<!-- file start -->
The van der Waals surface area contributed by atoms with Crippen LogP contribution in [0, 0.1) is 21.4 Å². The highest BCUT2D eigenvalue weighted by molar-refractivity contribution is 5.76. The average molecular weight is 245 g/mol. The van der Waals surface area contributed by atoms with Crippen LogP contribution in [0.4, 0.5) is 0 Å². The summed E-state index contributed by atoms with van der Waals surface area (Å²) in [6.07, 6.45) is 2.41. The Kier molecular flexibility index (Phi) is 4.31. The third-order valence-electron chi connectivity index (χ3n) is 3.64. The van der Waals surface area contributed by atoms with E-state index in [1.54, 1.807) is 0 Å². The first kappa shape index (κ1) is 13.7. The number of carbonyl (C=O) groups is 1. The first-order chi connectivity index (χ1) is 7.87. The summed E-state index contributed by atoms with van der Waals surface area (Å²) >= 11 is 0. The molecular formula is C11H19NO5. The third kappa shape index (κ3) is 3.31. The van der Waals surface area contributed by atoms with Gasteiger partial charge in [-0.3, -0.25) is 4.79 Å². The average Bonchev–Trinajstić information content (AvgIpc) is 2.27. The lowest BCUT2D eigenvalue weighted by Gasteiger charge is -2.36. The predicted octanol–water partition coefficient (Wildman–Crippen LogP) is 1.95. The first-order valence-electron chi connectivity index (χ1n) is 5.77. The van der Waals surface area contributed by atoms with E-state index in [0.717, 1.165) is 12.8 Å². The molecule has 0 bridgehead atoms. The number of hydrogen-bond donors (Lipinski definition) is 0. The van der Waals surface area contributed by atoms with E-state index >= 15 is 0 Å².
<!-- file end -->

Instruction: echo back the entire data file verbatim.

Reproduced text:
The van der Waals surface area contributed by atoms with Crippen LogP contribution in [0, 0.1) is 21.4 Å². The highest BCUT2D eigenvalue weighted by molar-refractivity contribution is 5.76. The average molecular weight is 245 g/mol. The van der Waals surface area contributed by atoms with Crippen LogP contribution in [0.4, 0.5) is 0 Å². The summed E-state index contributed by atoms with van der Waals surface area (Å²) in [6.07, 6.45) is 2.41. The Kier molecular flexibility index (Phi) is 4.31. The third-order valence-electron chi connectivity index (χ3n) is 3.64. The van der Waals surface area contributed by atoms with E-state index in [1.54, 1.807) is 0 Å². The first kappa shape index (κ1) is 13.7. The number of carbonyl (C=O) groups is 1. The first-order chi connectivity index (χ1) is 7.87. The summed E-state index contributed by atoms with van der Waals surface area (Å²) >= 11 is 0. The molecular formula is C11H19NO5. The third kappa shape index (κ3) is 3.31. The van der Waals surface area contributed by atoms with Gasteiger partial charge in [-0.3, -0.25) is 4.79 Å². The average Bonchev–Trinajstić information content (AvgIpc) is 2.27. The lowest BCUT2D eigenvalue weighted by Gasteiger charge is -2.36. The predicted octanol–water partition coefficient (Wildman–Crippen LogP) is 1.95. The first-order valence-electron chi connectivity index (χ1n) is 5.77. The van der Waals surface area contributed by atoms with E-state index in [0.717, 1.165) is 12.8 Å². The molecule has 0 bridgehead atoms. The number of hydrogen-bond donors (Lipinski definition) is 0. The van der Waals surface area contributed by atoms with E-state index >= 15 is 0 Å².